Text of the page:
The ‘purpose-led organisation’: what is it, what are the realities behind such an operation, and what are the driving forces making it one of today’s hot business topics? These and other questions were posed at the latest Eton Bridge Partners Business Transformation and Technology roundtable, with the goal of exploring the real-world relevance of ‘purpose’ in a commercial setting – and the potential it has for ‘future proofing’ those organisations prepared to take it seriously.
But first however, we started with a definition of the role of purpose in a business setting. The general consensus from the day was that it acts as a ‘golden thread’ that serves to pull together the three core considerations of vision, mission, and strategy. Indeed, as one attendee neatly surmised (as an example): “the call to put a man on the moon, and agreeing to it, was the mission, the aspirational goal that NASA set itself. Formulating the plan, building the necessary capabilities, and training the astronauts – that was the strategy. As for the purpose, the underlying reason supporting this endeavour: that was to advance science and human understanding”.
Purpose was also described as something personal, internal and therefore more meaningful to all those involved, namely employees, investors, customers, and society at large; a value people naturally gravitate toward that’s more self-actuating than a strategy focused strictly on measurable results. Or as one attendee explained: “To me purpose is a vocabulary that binds all strategic goals and activities together. It’s a theme that permeates everything we do, which is why it has to be relevant with both the market and employees alike”.
But why the recent upsurge of interest in purpose? Is it because we live in an era of unprecedented change in the work environment? Are employee expectations changing, and forcing employers to reconsider where purpose sits within their brand’s future? Or is it just another passing fad?
As one attendee responded: “I think there’s a massive generational driver from the employee base that’s looking to experience more purpose in what they do. Yet equally there’s the driver from a commercial perspective, with regards to consumers who increasingly want to engage with businesses able to demonstrate a clear purpose, and one that ideally incorporates some form of societal impact”.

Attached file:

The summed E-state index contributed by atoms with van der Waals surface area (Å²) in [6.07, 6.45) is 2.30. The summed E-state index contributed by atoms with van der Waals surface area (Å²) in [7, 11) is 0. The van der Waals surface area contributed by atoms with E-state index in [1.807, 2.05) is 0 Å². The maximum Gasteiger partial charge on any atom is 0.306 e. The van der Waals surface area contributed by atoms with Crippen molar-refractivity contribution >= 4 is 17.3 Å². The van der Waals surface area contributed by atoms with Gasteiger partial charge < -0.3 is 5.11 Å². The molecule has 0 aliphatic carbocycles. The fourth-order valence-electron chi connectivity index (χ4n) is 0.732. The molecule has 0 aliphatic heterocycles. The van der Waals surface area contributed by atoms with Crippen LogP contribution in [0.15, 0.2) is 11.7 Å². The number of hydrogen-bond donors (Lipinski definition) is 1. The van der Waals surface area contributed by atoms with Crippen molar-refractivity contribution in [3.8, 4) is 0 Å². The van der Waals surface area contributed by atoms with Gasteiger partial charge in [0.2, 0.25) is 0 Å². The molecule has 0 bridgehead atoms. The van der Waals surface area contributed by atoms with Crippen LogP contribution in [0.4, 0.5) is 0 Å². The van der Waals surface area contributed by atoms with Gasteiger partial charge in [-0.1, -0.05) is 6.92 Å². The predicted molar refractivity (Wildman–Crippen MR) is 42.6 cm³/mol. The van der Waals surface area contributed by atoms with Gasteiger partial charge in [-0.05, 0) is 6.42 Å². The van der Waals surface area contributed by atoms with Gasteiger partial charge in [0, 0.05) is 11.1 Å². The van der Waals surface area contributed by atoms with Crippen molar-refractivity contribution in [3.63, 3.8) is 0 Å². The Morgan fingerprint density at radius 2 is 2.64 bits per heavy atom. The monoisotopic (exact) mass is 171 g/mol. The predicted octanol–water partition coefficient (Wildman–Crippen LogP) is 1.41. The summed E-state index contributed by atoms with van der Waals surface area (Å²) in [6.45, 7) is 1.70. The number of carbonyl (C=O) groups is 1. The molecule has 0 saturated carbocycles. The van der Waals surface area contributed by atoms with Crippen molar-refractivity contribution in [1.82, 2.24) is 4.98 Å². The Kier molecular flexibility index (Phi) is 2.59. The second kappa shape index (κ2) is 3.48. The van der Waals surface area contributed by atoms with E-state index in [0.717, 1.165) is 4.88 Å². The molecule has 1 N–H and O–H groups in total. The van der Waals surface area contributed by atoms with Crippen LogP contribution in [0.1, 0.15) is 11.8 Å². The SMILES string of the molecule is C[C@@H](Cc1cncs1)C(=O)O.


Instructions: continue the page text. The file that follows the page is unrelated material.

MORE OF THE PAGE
Such a generational shift is of course being inspired by the emergence of the millennial workforce (who are set to make up three quarters of all employees by 2025), that has grown up in a digital world complete with social media – which in turn provides a universal platform for establishing societal and behavioural zeitgeists.
This shift is in turn responsible for a growing number of employees now thinking beyond the profit motive, beyond salary, and even beyond thought of immediate wealth creation. Instead the focus is turning toward their role in society, their purpose, and finding institutions (both in and out of work) that demonstrate a similarity of outlook and philosophy.
The strategy of purpose
But does every business need, have, or want a purpose? “Yes” was the resounding answer from the roundtable. As one attendee stated: “ Every business already has a purpose, it just might not understand it or offer a shared understanding that articulates it consistently or eloquently – but they all have one or they wouldn’t exist. The challenge comes in ensuring the leadership team is aligned as to what this purpose is, and being able to communicate it to employees so that they can generally get behind it”.
But it’s here that further problems emerge, because in many instances purpose has never evolved beyond a simple pursuit of shareholder value. As a result purpose is often described with words such as ‘accessing new markets’, ‘delivering efficiencies’, ‘leveraging technology’, and ‘delivering quarterly uplift’ etc. “This is what wins the hearts and minds at the leadership level”, stated one attendee, “which supports the view that strategy is still the first concern inside pretty much every boardroom”. KPIs drive output. It is therefore essential that leadership KPIs include delivering on purpose.
But what is the relationship between strategy and purpose? As already mentioned, strategy is heavily geared toward execution and delivery. It’s about shaping goals and objectives, and defining what the business wants to be in the future, where it wants to go, and how it’s going to get there. Purpose on the other hand is now being described as a ‘new’ requirement that sits on top of strategy: a view supported by a report from EY and the Harvard Business Review that detailed how 90% of executives said their company understood the importance of purpose – though only 46% said it currently informs their strategic decision-making.
In other words purpose is on the agenda, and is becoming more formalised (or at least the thinking behind it now has a label), but progress remains limited. As for why this is, one of the biggest barriers to introducing greater purpose is a misalignment of objectives. Certainly this can be the case inside multinational corporations where different business units can pursue wildly different strategic outcomes in complete isolation from one another. “Which basically means,” said an attendee, “that the board is unequipped to have the ‘purpose discussion’. These different goals equate to different operating languages and different conversations being held each and every day. To talk purpose is to introduce a common narrative and model, but even then it’s no use if only two or three people get it and the rest just worry about what it means to their immediate future”.